Do you recognize this leaf? It belongs to a common plant, grown in many people’s yards. It’s a Monstera Deliciosa, also known as Ceriman, Split-Leaf Philodendron or Swiss-Cheese Plant. I first wrote about Monstera last July when mine began to fill with fruit. What’s special about Ceriman is that it is one of few plants that flower and fruit in full shade. And most people don’t know that they can actually eat the fruit. Monstera can also be grown in a planter, and as a houseplant, though it is unlikely to produce fruit like this.
If you want to use the fruit, Monstera is best grown at temperatures of 20–30 °C (68–86 °F). It requires shade and likes high humidity. The fruit begins to ripen when the hexagonal green scales start to lift off naturally. It takes about a week for all the scales to come off, so one piece of fruit is harvested over several days–not all at once. As the scales come off, you scrape off the moist flesh underneath, which is what you eat. With the piece of fruit in the picture it took 9 days for all the scales to fall off. Since I wasn’t going to use it right away, I scraped the flesh off into a container and froze it every few days, until the entire fruit was finished ripening. A warning is warranted here—don’t force the scales off! You need to let it ripen naturally to the point where the scales lift-off on their own. Then you can eat the flesh underneath. If you eat the flesh before it is fully ripe, it could cause severe irritation in your mouth and throat. If you do this once (as I did the first time I attempted to eat the fruit), you won’t do it again!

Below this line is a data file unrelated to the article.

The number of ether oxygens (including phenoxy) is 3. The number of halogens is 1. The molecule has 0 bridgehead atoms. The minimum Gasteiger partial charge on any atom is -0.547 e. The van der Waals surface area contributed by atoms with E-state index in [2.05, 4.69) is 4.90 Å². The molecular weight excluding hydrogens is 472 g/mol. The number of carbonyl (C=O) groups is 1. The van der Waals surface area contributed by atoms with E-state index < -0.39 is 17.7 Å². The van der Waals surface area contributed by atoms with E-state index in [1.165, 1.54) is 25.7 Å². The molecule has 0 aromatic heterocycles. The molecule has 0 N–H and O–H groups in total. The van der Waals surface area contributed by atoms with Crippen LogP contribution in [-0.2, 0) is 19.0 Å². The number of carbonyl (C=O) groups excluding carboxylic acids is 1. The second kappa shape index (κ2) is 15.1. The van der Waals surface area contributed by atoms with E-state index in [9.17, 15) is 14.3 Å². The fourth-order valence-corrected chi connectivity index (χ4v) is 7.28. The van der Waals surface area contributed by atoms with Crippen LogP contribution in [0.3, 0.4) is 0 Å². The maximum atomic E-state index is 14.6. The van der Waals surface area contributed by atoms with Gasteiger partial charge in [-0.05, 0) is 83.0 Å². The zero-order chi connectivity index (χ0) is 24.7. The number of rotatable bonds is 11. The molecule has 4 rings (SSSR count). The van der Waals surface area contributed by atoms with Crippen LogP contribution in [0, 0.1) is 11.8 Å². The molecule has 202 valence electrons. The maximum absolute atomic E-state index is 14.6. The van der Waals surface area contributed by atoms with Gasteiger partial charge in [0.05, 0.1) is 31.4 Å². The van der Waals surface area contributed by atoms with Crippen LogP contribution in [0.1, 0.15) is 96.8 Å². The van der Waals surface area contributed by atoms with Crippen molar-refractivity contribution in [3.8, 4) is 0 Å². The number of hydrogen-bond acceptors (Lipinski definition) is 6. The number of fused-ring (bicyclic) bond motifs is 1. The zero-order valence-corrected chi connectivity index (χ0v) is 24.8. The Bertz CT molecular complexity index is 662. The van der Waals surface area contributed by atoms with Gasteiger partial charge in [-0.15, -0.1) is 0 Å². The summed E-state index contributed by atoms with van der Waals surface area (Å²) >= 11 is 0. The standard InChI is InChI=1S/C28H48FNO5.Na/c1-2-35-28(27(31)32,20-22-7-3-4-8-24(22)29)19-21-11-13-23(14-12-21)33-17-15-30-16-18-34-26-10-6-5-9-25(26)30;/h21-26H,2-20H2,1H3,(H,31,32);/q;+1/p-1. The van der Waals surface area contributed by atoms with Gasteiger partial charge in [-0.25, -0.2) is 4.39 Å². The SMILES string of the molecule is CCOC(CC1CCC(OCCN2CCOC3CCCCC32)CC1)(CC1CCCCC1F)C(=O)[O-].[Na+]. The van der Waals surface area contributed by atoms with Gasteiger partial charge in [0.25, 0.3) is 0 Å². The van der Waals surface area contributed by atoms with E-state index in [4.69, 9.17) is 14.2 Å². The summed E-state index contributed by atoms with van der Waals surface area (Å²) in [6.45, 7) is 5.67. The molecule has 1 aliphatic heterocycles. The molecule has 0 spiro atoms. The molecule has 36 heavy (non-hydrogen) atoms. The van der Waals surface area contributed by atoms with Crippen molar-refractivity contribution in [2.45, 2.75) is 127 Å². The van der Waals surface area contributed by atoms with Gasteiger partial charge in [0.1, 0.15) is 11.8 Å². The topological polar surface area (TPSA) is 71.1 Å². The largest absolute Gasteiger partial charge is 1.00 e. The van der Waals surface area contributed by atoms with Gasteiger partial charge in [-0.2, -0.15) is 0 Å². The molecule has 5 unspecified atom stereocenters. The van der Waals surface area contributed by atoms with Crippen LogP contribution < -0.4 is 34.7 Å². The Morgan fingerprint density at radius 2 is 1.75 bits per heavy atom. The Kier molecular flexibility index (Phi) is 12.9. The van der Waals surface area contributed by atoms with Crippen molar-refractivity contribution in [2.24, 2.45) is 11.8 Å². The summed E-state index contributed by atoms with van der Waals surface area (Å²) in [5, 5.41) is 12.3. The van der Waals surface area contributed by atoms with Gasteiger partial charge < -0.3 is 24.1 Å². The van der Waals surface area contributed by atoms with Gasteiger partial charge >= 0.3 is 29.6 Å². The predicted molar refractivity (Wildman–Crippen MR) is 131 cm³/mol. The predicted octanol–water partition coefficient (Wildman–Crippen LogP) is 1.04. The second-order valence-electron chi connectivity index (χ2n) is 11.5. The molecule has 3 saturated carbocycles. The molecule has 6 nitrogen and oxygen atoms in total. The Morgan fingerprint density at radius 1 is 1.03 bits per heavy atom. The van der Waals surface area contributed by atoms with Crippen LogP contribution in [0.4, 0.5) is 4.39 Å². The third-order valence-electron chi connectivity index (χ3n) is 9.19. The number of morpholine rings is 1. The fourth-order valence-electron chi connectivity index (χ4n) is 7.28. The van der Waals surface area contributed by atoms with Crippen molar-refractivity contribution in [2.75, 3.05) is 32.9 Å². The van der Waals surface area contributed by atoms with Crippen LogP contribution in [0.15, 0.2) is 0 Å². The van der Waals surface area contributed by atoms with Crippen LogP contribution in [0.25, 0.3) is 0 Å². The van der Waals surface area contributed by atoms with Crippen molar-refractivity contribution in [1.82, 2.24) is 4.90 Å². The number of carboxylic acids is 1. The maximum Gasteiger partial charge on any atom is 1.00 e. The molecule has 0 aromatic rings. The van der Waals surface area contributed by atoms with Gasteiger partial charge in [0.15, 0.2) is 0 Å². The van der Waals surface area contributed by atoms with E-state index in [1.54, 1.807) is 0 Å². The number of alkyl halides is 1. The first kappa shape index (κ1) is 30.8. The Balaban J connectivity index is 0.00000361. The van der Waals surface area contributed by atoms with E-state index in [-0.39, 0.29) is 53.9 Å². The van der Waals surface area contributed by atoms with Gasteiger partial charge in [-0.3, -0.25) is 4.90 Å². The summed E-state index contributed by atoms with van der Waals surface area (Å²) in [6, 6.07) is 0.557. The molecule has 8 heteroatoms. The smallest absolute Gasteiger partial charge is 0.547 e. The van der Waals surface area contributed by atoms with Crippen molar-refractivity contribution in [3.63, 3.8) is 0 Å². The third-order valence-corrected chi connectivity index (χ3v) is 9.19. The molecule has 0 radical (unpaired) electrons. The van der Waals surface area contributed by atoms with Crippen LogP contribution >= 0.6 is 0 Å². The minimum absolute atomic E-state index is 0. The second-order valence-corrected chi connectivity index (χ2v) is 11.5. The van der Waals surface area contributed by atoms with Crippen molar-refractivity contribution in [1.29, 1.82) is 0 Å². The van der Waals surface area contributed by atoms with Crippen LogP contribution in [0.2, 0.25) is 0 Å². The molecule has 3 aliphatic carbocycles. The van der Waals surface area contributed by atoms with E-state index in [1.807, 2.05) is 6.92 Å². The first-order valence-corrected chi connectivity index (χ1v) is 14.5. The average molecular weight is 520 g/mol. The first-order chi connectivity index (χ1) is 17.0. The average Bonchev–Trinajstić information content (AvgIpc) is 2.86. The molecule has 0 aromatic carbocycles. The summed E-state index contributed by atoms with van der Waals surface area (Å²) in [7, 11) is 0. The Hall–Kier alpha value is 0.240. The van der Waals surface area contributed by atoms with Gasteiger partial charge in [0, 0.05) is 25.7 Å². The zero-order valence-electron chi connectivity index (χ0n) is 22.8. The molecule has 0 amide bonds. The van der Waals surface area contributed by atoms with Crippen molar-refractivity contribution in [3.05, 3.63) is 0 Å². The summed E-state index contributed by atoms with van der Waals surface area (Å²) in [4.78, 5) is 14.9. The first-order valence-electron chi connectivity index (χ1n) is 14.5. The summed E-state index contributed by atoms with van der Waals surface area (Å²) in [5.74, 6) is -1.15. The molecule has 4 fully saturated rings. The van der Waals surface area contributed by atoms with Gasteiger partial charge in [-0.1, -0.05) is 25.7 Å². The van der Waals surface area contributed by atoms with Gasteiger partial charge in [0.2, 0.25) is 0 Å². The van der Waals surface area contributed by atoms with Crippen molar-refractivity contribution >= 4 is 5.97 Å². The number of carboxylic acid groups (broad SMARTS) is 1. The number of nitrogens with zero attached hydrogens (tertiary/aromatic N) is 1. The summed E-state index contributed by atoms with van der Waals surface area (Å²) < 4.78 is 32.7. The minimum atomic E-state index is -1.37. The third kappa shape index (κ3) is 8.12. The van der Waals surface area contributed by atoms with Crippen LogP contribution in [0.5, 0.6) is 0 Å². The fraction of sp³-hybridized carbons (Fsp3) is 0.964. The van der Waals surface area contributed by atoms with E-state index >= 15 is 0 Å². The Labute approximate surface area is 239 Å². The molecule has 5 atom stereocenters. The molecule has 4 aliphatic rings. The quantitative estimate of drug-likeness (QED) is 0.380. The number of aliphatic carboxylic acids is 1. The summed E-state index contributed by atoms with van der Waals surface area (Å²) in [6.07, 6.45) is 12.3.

Monstera is high in potassium and vitamin C. It tastes like a blend of pineapple and banana. Here are some of my recommendations for how to eat the ripe fruit: mix it into a fruit salad, add it to smoothies, put it on granola or on top of oatmeal, sprinkle it on salads.
I recently had the pleasure of attending one of Chef Allen Susser’s Vegetarian Farm-To-Table Dinners at The Café at Books & Books, Adrienne Arsht Center, Miami. I was so entranced with the delicious food and lively conversation at the table—dinner is served “family-style” with everyone sitting together—that I almost forgot to take pictures. I only managed to get this one photo of one of the appetizers and I’m not sure what all the ingredients in it are… but it was VEEERRY TASTY! (Chef Allen, if you are reading this, please let me know what is in this delectable dish.)
The tables where set up in the plaza, in the middle of a small Farmers’ Market. We were served 5 courses–all made with locally-sourced, fresh ingredients–while listening to live music. And there was also free-flowing wine. After the meal, some of the folks from the Farmers’ Market talked about what they produce. Part of Chef Allen’s vision with these events is for people to learn where the food comes from and to meet/support the local farmers. The Farm-to-Table Dinners are every Monday night at 6:30 and the Farmers’ Market starts at 4. If you live in south Florida, I highly recommend coming to one of the Dinners and/or visiting the Farmers Market. I’ll be there this Monday, again, and I promise to take more pictures!
In a large blender add 2 cups blueberries and 2 ripe bananas. Then fill the rest of the blender with equal parts pineapple and water and/or ice. If you don’t have fresh pineapple, you can use pineapple juice instead.